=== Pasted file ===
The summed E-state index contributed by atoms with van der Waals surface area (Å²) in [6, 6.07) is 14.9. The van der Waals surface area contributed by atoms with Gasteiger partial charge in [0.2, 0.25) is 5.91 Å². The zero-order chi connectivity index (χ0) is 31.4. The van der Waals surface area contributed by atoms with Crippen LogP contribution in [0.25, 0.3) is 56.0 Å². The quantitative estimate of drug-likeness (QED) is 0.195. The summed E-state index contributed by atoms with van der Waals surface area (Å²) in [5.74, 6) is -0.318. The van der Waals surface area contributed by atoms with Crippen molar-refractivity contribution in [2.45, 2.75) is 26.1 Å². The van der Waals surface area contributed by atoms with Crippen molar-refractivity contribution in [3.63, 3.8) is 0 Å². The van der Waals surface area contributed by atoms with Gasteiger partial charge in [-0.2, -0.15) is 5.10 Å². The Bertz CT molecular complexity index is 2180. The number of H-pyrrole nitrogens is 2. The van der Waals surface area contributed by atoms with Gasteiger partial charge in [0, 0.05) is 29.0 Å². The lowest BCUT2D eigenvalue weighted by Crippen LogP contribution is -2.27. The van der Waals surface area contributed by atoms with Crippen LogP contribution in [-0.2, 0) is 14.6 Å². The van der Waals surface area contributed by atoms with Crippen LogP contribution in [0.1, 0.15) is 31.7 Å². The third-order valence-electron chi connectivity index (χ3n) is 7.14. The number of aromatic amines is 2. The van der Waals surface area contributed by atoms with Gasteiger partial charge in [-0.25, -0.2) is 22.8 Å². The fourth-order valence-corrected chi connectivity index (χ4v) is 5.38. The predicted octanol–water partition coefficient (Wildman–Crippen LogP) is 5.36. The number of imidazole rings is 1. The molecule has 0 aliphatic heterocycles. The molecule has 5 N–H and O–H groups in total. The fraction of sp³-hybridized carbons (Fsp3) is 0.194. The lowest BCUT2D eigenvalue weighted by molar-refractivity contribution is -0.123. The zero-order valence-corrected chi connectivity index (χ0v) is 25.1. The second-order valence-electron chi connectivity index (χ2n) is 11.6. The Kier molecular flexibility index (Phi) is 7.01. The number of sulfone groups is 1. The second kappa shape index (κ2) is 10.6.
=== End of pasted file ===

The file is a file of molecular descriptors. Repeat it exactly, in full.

The summed E-state index contributed by atoms with van der Waals surface area (Å²) in [6, 6.07) is 14.9. The van der Waals surface area contributed by atoms with Gasteiger partial charge in [0.2, 0.25) is 5.91 Å². The zero-order chi connectivity index (χ0) is 31.4. The van der Waals surface area contributed by atoms with Crippen LogP contribution in [0.25, 0.3) is 56.0 Å². The quantitative estimate of drug-likeness (QED) is 0.195. The summed E-state index contributed by atoms with van der Waals surface area (Å²) in [5.74, 6) is -0.318. The van der Waals surface area contributed by atoms with Crippen molar-refractivity contribution in [2.45, 2.75) is 26.1 Å². The van der Waals surface area contributed by atoms with Crippen molar-refractivity contribution in [3.63, 3.8) is 0 Å². The van der Waals surface area contributed by atoms with Gasteiger partial charge in [-0.2, -0.15) is 5.10 Å². The Bertz CT molecular complexity index is 2180. The number of H-pyrrole nitrogens is 2. The van der Waals surface area contributed by atoms with Gasteiger partial charge in [0, 0.05) is 29.0 Å². The lowest BCUT2D eigenvalue weighted by Crippen LogP contribution is -2.27. The van der Waals surface area contributed by atoms with Crippen LogP contribution in [-0.2, 0) is 14.6 Å². The van der Waals surface area contributed by atoms with Crippen LogP contribution in [0.1, 0.15) is 31.7 Å². The third-order valence-electron chi connectivity index (χ3n) is 7.14. The number of aromatic amines is 2. The van der Waals surface area contributed by atoms with Gasteiger partial charge in [-0.25, -0.2) is 22.8 Å². The fourth-order valence-corrected chi connectivity index (χ4v) is 5.38. The predicted octanol–water partition coefficient (Wildman–Crippen LogP) is 5.36. The number of imidazole rings is 1. The molecule has 0 aliphatic heterocycles. The molecule has 5 N–H and O–H groups in total. The fraction of sp³-hybridized carbons (Fsp3) is 0.194. The lowest BCUT2D eigenvalue weighted by molar-refractivity contribution is -0.123. The zero-order valence-corrected chi connectivity index (χ0v) is 25.1. The second-order valence-electron chi connectivity index (χ2n) is 11.6. The Kier molecular flexibility index (Phi) is 7.01. The number of sulfone groups is 1. The second kappa shape index (κ2) is 10.6.